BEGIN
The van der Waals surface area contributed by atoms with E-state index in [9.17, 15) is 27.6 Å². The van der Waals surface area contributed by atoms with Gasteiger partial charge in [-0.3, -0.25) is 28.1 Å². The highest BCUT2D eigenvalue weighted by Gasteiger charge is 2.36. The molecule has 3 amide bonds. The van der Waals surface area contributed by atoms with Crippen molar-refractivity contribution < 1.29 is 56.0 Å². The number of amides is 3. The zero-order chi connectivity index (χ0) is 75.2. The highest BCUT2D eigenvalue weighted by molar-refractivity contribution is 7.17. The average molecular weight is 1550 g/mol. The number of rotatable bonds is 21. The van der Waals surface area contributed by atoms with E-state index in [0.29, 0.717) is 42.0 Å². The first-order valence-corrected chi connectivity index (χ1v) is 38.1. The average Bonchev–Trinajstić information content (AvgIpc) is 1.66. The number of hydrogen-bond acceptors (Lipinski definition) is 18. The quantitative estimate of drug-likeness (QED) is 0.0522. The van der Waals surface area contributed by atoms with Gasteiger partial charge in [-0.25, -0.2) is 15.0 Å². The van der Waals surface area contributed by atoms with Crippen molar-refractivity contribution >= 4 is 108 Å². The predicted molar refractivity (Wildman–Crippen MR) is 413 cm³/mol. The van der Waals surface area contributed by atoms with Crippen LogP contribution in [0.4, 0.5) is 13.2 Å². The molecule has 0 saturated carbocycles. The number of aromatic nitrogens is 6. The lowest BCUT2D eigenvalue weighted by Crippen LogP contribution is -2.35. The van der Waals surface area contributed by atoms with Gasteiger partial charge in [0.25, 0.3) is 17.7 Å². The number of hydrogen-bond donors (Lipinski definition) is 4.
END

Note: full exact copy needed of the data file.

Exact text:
The van der Waals surface area contributed by atoms with E-state index in [9.17, 15) is 27.6 Å². The van der Waals surface area contributed by atoms with Gasteiger partial charge in [-0.3, -0.25) is 28.1 Å². The highest BCUT2D eigenvalue weighted by Gasteiger charge is 2.36. The molecule has 3 amide bonds. The van der Waals surface area contributed by atoms with Crippen molar-refractivity contribution < 1.29 is 56.0 Å². The number of amides is 3. The zero-order chi connectivity index (χ0) is 75.2. The highest BCUT2D eigenvalue weighted by molar-refractivity contribution is 7.17. The average molecular weight is 1550 g/mol. The number of rotatable bonds is 21. The van der Waals surface area contributed by atoms with E-state index in [0.29, 0.717) is 42.0 Å². The first-order valence-corrected chi connectivity index (χ1v) is 38.1. The average Bonchev–Trinajstić information content (AvgIpc) is 1.66. The number of hydrogen-bond acceptors (Lipinski definition) is 18. The quantitative estimate of drug-likeness (QED) is 0.0522. The van der Waals surface area contributed by atoms with Gasteiger partial charge in [-0.25, -0.2) is 15.0 Å². The van der Waals surface area contributed by atoms with Crippen molar-refractivity contribution >= 4 is 108 Å². The predicted molar refractivity (Wildman–Crippen MR) is 413 cm³/mol. The van der Waals surface area contributed by atoms with Crippen LogP contribution in [0.4, 0.5) is 13.2 Å². The molecule has 0 saturated carbocycles. The number of aromatic nitrogens is 6. The lowest BCUT2D eigenvalue weighted by Crippen LogP contribution is -2.35. The van der Waals surface area contributed by atoms with Gasteiger partial charge in [0.25, 0.3) is 17.7 Å². The number of hydrogen-bond donors (Lipinski definition) is 4.